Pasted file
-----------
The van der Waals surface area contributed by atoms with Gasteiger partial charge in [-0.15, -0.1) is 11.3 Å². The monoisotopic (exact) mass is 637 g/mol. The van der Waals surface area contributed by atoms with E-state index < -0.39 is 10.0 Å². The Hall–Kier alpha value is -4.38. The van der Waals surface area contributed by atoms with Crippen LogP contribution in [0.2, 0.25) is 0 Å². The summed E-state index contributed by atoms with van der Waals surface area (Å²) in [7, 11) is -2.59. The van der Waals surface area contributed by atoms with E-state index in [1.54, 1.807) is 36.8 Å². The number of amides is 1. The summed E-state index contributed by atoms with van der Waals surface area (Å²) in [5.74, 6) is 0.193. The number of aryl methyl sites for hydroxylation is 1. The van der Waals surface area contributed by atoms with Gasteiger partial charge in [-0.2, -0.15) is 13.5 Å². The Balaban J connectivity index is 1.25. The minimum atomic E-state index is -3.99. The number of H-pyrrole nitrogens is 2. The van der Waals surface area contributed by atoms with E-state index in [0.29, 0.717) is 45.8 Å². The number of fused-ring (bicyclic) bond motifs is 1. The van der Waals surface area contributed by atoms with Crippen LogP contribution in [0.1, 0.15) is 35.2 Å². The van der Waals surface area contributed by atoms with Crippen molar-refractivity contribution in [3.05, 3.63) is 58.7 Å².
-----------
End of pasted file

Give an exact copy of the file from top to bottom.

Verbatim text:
The van der Waals surface area contributed by atoms with Gasteiger partial charge in [-0.15, -0.1) is 11.3 Å². The monoisotopic (exact) mass is 637 g/mol. The van der Waals surface area contributed by atoms with E-state index < -0.39 is 10.0 Å². The Hall–Kier alpha value is -4.38. The van der Waals surface area contributed by atoms with Crippen LogP contribution in [0.2, 0.25) is 0 Å². The summed E-state index contributed by atoms with van der Waals surface area (Å²) in [7, 11) is -2.59. The van der Waals surface area contributed by atoms with E-state index in [1.54, 1.807) is 36.8 Å². The number of amides is 1. The summed E-state index contributed by atoms with van der Waals surface area (Å²) in [5.74, 6) is 0.193. The number of aryl methyl sites for hydroxylation is 1. The van der Waals surface area contributed by atoms with Gasteiger partial charge in [-0.2, -0.15) is 13.5 Å². The Balaban J connectivity index is 1.25. The minimum atomic E-state index is -3.99. The number of H-pyrrole nitrogens is 2. The van der Waals surface area contributed by atoms with E-state index in [0.29, 0.717) is 45.8 Å². The number of fused-ring (bicyclic) bond motifs is 1. The van der Waals surface area contributed by atoms with Crippen LogP contribution in [0.1, 0.15) is 35.2 Å². The van der Waals surface area contributed by atoms with Crippen molar-refractivity contribution in [3.05, 3.63) is 58.7 Å².